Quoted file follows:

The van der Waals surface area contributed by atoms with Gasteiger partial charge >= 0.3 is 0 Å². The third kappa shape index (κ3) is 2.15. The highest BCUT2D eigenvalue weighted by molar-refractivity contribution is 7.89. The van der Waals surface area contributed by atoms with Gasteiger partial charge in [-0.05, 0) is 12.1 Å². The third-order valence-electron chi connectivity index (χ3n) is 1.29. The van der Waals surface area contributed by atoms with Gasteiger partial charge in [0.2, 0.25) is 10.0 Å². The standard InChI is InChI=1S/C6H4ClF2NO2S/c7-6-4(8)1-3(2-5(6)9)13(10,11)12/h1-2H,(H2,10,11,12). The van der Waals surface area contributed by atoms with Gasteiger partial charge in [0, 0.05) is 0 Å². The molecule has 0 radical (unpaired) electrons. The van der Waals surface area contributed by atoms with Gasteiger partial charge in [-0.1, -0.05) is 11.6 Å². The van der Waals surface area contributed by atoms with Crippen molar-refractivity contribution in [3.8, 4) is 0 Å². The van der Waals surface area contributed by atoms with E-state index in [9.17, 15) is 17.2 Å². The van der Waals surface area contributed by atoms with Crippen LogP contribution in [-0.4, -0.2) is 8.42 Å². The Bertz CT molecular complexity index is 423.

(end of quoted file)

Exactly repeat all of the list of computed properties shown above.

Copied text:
The van der Waals surface area contributed by atoms with Gasteiger partial charge >= 0.3 is 0 Å². The third kappa shape index (κ3) is 2.15. The highest BCUT2D eigenvalue weighted by molar-refractivity contribution is 7.89. The van der Waals surface area contributed by atoms with Gasteiger partial charge in [-0.05, 0) is 12.1 Å². The third-order valence-electron chi connectivity index (χ3n) is 1.29. The van der Waals surface area contributed by atoms with Gasteiger partial charge in [0.2, 0.25) is 10.0 Å². The standard InChI is InChI=1S/C6H4ClF2NO2S/c7-6-4(8)1-3(2-5(6)9)13(10,11)12/h1-2H,(H2,10,11,12). The van der Waals surface area contributed by atoms with Gasteiger partial charge in [0, 0.05) is 0 Å². The molecule has 0 radical (unpaired) electrons. The van der Waals surface area contributed by atoms with Gasteiger partial charge in [-0.1, -0.05) is 11.6 Å². The van der Waals surface area contributed by atoms with Crippen molar-refractivity contribution in [3.8, 4) is 0 Å². The van der Waals surface area contributed by atoms with E-state index in [9.17, 15) is 17.2 Å². The van der Waals surface area contributed by atoms with Crippen LogP contribution in [-0.4, -0.2) is 8.42 Å². The Bertz CT molecular complexity index is 423.